We've all seen ads that 'follow' you around the internet and show up on your Facebook and LinkedIn news feed. It's not magic, it's something called remarketing and can be really effective for your business.
The majority of the time, prospects arriving at your site for the first time aren't going to purchase, download your free e-book or book that consultation.
‘Moz found that a new visitor to their site takes 7.5 visits on average before they opt for a free trial of their products’
When thinking about our typical behaviour as a consumer, we all do our research and look around for a better offer before we commit to purchase a product or service. Consumers are getting more savvy and interacting with webpages for longer, even adding items to their carts before abandoning a website. At a time when people are busier than ever, you have to stay at the forefront of the consumer’s mind, making sure that you don’t leave their final decision to chance. This is where re-marketing comes in.
‘The common misconception is that customers hate ads on website but according to a recent survey by HubSpot this is not the case at all. The report found that customers want to see relevant ads.’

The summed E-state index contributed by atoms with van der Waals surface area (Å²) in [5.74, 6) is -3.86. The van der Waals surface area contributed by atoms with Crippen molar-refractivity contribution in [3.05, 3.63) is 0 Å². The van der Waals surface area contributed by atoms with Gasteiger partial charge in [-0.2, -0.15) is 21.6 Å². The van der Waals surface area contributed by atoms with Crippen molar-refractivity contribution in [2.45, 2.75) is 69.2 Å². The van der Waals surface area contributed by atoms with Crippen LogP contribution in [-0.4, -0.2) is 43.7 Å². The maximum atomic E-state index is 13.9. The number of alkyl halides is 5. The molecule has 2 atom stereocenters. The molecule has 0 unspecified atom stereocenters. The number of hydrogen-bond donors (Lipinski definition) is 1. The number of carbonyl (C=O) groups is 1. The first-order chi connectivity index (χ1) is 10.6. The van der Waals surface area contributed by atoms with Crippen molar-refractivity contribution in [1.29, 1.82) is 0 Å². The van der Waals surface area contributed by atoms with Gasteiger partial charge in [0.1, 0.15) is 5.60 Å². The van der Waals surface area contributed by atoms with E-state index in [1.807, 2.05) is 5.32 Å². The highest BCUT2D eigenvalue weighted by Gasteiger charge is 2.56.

So how does remarketing on social media actually work?
To start, we have to install a Pixel or Insight tag to your website. This then allows us to track what users are doing on your website and set up define custom conversions.
From this data we can serve dynamic ads that are populated with products they've been looking or added to their carts but not ordered.
Remarketing isn't only for ecommerce though, for example, if a user has visited a certain page on your website and hasn't completed the call to action (like filling out a form), we can track they've visited the page but not filled the form out. We can then serve the consumer an ad to them to try and encourage them to go back and complete it.
You may be discouraged by thinking that these ads can actually put people off rather than increase conversions, but this is far from the case. Remarketing ad impressions actually positively correlate with conversions. In other words, more impressions equate to more conversions.